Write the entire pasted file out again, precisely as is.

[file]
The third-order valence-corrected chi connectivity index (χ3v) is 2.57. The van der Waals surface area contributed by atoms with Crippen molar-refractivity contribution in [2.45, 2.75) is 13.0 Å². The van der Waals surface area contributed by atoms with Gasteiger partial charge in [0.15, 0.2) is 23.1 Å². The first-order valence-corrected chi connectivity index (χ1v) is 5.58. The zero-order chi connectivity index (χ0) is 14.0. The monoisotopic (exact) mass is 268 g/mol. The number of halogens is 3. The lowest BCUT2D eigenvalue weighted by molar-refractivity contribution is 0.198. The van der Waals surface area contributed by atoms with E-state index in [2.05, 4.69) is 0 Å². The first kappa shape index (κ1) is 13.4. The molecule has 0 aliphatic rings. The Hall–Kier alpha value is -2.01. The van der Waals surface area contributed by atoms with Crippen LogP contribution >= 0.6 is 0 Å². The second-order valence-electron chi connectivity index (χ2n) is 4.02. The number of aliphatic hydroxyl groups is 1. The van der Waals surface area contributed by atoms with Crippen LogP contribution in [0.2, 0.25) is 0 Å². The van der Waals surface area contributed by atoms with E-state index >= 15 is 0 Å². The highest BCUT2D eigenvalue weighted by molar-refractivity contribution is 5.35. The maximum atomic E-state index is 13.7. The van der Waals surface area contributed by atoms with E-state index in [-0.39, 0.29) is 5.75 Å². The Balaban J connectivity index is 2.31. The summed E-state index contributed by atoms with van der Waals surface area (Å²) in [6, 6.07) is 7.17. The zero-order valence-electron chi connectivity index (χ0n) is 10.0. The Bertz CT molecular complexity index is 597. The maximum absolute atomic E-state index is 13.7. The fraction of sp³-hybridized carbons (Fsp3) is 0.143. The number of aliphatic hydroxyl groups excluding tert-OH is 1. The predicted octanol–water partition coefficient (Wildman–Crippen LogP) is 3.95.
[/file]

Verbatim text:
The third-order valence-corrected chi connectivity index (χ3v) is 2.57. The van der Waals surface area contributed by atoms with Crippen molar-refractivity contribution in [2.45, 2.75) is 13.0 Å². The van der Waals surface area contributed by atoms with Gasteiger partial charge in [0.15, 0.2) is 23.1 Å². The first-order valence-corrected chi connectivity index (χ1v) is 5.58. The zero-order chi connectivity index (χ0) is 14.0. The monoisotopic (exact) mass is 268 g/mol. The number of halogens is 3. The lowest BCUT2D eigenvalue weighted by molar-refractivity contribution is 0.198. The van der Waals surface area contributed by atoms with E-state index in [2.05, 4.69) is 0 Å². The first kappa shape index (κ1) is 13.4. The molecule has 0 aliphatic rings. The Hall–Kier alpha value is -2.01. The van der Waals surface area contributed by atoms with Crippen LogP contribution >= 0.6 is 0 Å². The second-order valence-electron chi connectivity index (χ2n) is 4.02. The number of aliphatic hydroxyl groups is 1. The van der Waals surface area contributed by atoms with Crippen LogP contribution in [0.2, 0.25) is 0 Å². The van der Waals surface area contributed by atoms with E-state index >= 15 is 0 Å². The highest BCUT2D eigenvalue weighted by molar-refractivity contribution is 5.35. The maximum atomic E-state index is 13.7. The van der Waals surface area contributed by atoms with E-state index in [-0.39, 0.29) is 5.75 Å². The Balaban J connectivity index is 2.31. The summed E-state index contributed by atoms with van der Waals surface area (Å²) in [6, 6.07) is 7.17. The zero-order valence-electron chi connectivity index (χ0n) is 10.0. The Bertz CT molecular complexity index is 597. The maximum absolute atomic E-state index is 13.7. The fraction of sp³-hybridized carbons (Fsp3) is 0.143. The number of aliphatic hydroxyl groups excluding tert-OH is 1. The predicted octanol–water partition coefficient (Wildman–Crippen LogP) is 3.95.